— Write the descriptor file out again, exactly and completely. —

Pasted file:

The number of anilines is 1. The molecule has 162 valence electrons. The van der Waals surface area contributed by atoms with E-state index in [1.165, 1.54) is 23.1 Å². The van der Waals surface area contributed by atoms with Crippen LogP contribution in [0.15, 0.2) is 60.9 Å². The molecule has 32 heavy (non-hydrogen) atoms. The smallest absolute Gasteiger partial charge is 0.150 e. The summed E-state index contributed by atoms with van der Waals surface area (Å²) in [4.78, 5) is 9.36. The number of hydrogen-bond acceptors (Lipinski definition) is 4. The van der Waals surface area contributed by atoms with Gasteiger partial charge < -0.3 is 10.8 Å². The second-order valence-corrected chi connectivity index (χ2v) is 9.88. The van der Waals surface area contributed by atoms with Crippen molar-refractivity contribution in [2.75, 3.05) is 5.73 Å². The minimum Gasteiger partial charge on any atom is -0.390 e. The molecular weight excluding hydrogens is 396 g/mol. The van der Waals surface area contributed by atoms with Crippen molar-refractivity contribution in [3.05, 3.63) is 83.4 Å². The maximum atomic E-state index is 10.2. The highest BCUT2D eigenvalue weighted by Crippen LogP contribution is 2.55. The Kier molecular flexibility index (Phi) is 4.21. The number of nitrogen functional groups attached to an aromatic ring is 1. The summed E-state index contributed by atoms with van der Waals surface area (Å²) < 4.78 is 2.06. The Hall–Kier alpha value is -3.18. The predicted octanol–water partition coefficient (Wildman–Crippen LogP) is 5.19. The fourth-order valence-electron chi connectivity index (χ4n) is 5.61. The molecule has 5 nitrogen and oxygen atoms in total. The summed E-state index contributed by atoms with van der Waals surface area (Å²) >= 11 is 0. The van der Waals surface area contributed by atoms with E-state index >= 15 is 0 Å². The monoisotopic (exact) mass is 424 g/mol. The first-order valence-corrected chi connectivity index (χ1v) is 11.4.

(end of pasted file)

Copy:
The number of anilines is 1. The molecule has 162 valence electrons. The van der Waals surface area contributed by atoms with E-state index in [1.165, 1.54) is 23.1 Å². The van der Waals surface area contributed by atoms with Crippen LogP contribution in [0.15, 0.2) is 60.9 Å². The molecule has 32 heavy (non-hydrogen) atoms. The smallest absolute Gasteiger partial charge is 0.150 e. The summed E-state index contributed by atoms with van der Waals surface area (Å²) in [4.78, 5) is 9.36. The number of hydrogen-bond acceptors (Lipinski definition) is 4. The van der Waals surface area contributed by atoms with Gasteiger partial charge < -0.3 is 10.8 Å². The second-order valence-corrected chi connectivity index (χ2v) is 9.88. The van der Waals surface area contributed by atoms with Crippen molar-refractivity contribution in [2.75, 3.05) is 5.73 Å². The minimum Gasteiger partial charge on any atom is -0.390 e. The molecular weight excluding hydrogens is 396 g/mol. The van der Waals surface area contributed by atoms with Crippen molar-refractivity contribution in [3.05, 3.63) is 83.4 Å². The maximum atomic E-state index is 10.2. The highest BCUT2D eigenvalue weighted by Crippen LogP contribution is 2.55. The Kier molecular flexibility index (Phi) is 4.21. The number of nitrogen functional groups attached to an aromatic ring is 1. The summed E-state index contributed by atoms with van der Waals surface area (Å²) < 4.78 is 2.06. The Hall–Kier alpha value is -3.18. The predicted octanol–water partition coefficient (Wildman–Crippen LogP) is 5.19. The fourth-order valence-electron chi connectivity index (χ4n) is 5.61. The molecule has 5 nitrogen and oxygen atoms in total. The summed E-state index contributed by atoms with van der Waals surface area (Å²) >= 11 is 0. The van der Waals surface area contributed by atoms with E-state index >= 15 is 0 Å². The monoisotopic (exact) mass is 424 g/mol. The first-order valence-corrected chi connectivity index (χ1v) is 11.4.